Luther Burbank (March 7, 1849 – April 11, 1926) was an American botanist, horticulturist and pioneer in agricultural science. He developed more than 800 strains and varieties of plants over his 55-year career. Burbank's varied creations included fruits, flowers, grains, grasses, and vegetables. He developed a spineless cactus (useful for cattle-feed) and the plumcot.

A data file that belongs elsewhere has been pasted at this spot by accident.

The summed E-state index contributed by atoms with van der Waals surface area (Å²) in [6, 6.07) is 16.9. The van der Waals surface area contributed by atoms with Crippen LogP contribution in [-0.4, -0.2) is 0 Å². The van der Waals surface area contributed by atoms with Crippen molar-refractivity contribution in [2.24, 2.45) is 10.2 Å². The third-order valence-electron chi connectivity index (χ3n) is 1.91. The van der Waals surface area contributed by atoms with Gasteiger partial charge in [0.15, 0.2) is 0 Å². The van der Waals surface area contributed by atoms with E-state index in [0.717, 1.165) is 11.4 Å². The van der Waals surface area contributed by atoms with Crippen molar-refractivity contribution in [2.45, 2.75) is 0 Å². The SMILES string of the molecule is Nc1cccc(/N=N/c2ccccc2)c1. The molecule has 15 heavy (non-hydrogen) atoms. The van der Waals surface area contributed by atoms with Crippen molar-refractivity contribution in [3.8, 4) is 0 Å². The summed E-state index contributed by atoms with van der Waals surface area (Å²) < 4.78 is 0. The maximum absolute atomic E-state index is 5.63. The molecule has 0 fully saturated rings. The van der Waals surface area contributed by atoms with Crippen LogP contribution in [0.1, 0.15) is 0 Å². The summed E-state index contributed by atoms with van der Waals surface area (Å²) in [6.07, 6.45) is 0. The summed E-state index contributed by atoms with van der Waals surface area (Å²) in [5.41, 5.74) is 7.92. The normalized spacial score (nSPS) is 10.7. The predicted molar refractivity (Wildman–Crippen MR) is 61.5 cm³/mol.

Burbank's most successful strains and varieties include the Shasta daisy, the fire poppy (note possible confusion with the California wildflower, Papaver californicum, which is also called a fire poppy), the "July Elberta" peach, the "Santa Rosa" plum, the "Flaming Gold" nectarine, the "Wickson" plum (named after agronomist Edward J. Wickson), the freestone peach, and the white blackberry. A natural genetic variant of the Burbank potato with russet-colored skin later became known as the Russet Burbank potato. This large, brown-skinned, white-fleshed potato has become the world's predominant potato in food processing. The Russet Burbank potato was in fact invented to help with the devastating situation in Ireland during the Irish Potato famine. This particular potato variety was created by Burbank to help ‘revive the country’s leading crop’ as it is blight-resistant. The blight is a disease that spread and destroyed potatoes all across Europe but caused extreme chaos in Ireland due to the high dependency on potatoes as a crop by the Irish.